a teacher’s role
Day ‘tre’: such a neat day visiting a local Catholic school, recycling center, and University of UNIMORE. The private Catholic school consisted of a lower level of kindergarten students (ages 3-5), as well as a second level with primary students (6-10) and secondary students (11-13). Whereas the United States has grades K-12, Italy sets it up quite differently. They have grades 1-5 for primary school, grades 1-3 for secondary school, and grades 1-5 for high school. The students in primary school, our elementary school equivalent, stay with the same students and teacher for all of those five years. This gives the students a greater sense of belonging and allows the teacher learn strengths/weaknesses to teach to each student’s learning style. Another drastic difference is that there is one principal for kindergarten through secondary school and they are all in one building. In the United States, we separate our elementary and middle schools in different buildings with different principals. The advantage to having them unified under one roof is that teachers can better prepare students for the next step in school through collaboration and discussion of the curriculum.
The recycling center, La Remida, was one of the coolest places! Their license is to “intellectually recycle” items to give them a new life. Local companies give them materials that are overproduced, faulty, or discontinued; this donated material usually ends up being 15 tons a year. Schools and other facilities in the area are able to purchase a yearly membership to come into La Remida and take supplies for projects. Teachers are encouraged to come in and take whatever they need for their students to participate in experiential learning. I would love for something like this to transfer back into the United States for teachers to collect extra supplies through the great cause of recycling!
The last stop for the day, after an Italian lunch of course, was visiting the University of UNIMORE. We met with a few of the students studying education as well as listened to a presentation by Dr. Nicola Barbieri. We reviewed the set up of their school system and the main themes of the Reggio approach. Themes mentioned in our class book include constructivism, multiple intelligences, environment, engagement of the community, inclusion, and universal access.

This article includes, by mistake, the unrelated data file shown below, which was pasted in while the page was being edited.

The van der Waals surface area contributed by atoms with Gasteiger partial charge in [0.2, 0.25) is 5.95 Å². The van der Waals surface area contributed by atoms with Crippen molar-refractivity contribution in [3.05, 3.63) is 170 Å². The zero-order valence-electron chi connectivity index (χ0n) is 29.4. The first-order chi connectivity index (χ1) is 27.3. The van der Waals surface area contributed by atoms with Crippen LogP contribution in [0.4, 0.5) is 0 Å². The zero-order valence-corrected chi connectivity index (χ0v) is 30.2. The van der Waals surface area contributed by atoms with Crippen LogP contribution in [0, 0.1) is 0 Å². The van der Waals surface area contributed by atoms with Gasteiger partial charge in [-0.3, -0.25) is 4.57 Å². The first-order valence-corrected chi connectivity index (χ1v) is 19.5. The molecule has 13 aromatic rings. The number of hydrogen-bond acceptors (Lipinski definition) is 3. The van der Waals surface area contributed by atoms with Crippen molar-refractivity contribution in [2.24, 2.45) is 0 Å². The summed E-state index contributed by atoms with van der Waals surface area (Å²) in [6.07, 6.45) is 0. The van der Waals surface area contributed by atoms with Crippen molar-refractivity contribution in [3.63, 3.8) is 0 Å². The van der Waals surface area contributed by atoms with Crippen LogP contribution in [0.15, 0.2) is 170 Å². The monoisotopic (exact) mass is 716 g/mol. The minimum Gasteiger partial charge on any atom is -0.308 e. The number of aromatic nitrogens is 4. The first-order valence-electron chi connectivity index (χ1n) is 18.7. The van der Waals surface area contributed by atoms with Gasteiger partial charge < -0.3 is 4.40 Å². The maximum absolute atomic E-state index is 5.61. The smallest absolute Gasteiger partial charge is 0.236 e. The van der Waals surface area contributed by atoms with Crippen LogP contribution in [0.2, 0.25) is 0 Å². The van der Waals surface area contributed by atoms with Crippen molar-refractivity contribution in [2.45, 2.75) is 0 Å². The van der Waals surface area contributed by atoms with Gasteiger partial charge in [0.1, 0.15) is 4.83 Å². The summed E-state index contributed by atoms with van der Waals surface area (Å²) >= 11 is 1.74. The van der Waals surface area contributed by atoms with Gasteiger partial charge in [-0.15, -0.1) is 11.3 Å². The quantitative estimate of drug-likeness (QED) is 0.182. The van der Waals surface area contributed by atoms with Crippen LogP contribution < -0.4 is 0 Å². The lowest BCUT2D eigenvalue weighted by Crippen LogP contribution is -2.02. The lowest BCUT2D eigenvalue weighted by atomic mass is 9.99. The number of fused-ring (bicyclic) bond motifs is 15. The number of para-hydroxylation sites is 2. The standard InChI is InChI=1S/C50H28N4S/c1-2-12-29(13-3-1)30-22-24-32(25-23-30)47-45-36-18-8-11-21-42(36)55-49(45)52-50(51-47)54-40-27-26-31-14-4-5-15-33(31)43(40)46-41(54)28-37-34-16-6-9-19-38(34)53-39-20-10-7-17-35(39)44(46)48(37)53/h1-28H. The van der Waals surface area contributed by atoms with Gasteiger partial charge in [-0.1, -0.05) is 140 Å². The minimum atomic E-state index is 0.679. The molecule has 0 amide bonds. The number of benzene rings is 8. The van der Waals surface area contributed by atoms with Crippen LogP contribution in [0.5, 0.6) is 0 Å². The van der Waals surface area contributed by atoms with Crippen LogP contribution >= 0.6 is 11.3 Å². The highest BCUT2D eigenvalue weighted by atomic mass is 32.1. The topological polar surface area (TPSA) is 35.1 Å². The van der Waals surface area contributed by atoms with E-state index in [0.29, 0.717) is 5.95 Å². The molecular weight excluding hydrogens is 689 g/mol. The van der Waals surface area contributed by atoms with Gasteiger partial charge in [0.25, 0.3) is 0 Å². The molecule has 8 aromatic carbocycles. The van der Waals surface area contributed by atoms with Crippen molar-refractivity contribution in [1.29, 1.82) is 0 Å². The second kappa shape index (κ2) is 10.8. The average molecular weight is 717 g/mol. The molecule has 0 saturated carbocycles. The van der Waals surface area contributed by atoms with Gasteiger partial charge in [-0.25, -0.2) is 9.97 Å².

To be an authentic teacher is to teach the whole child, meaning all of their needs are addressed- this is my ultimate desire. It would be easy to simply teach the lessons and work towards academic achievement; however, if students do not have their emotional, social, and psychological needs met, true learning is unable to take place. Essentially, this would mean all the work put into teaching academic material is a waste. The role of the teacher is to provide conditions for learning and increase possibilities for discovery. I cannot wait to implement these theories and ideas into my own classroom!
I love the sense of unity in the community in Reggio Emilia and will miss the accessibility to everything by walking instead of car. The people in Reggio are all very friendly and helpful; the only problem is the language barrier since our group speaks zero Italian. However, I have learned the basics: scusa, gratzi, prego, and aqua. I have enjoyed creating a little community within our study abroad group of 10 other girls. Another student and I have already graduated and are taking this as a graduate course. The other girls are elementary education majors in different blocks of their degree. We all get along very well and have had a great time this far! We have seen historic buildings, smelled delicious pastries, and have heard people speaking very quickly in Italian. I will miss this place but am also looking forward to being home. I know I am taking a great abundance of knowledge back with me that will further my professional development as a teacher.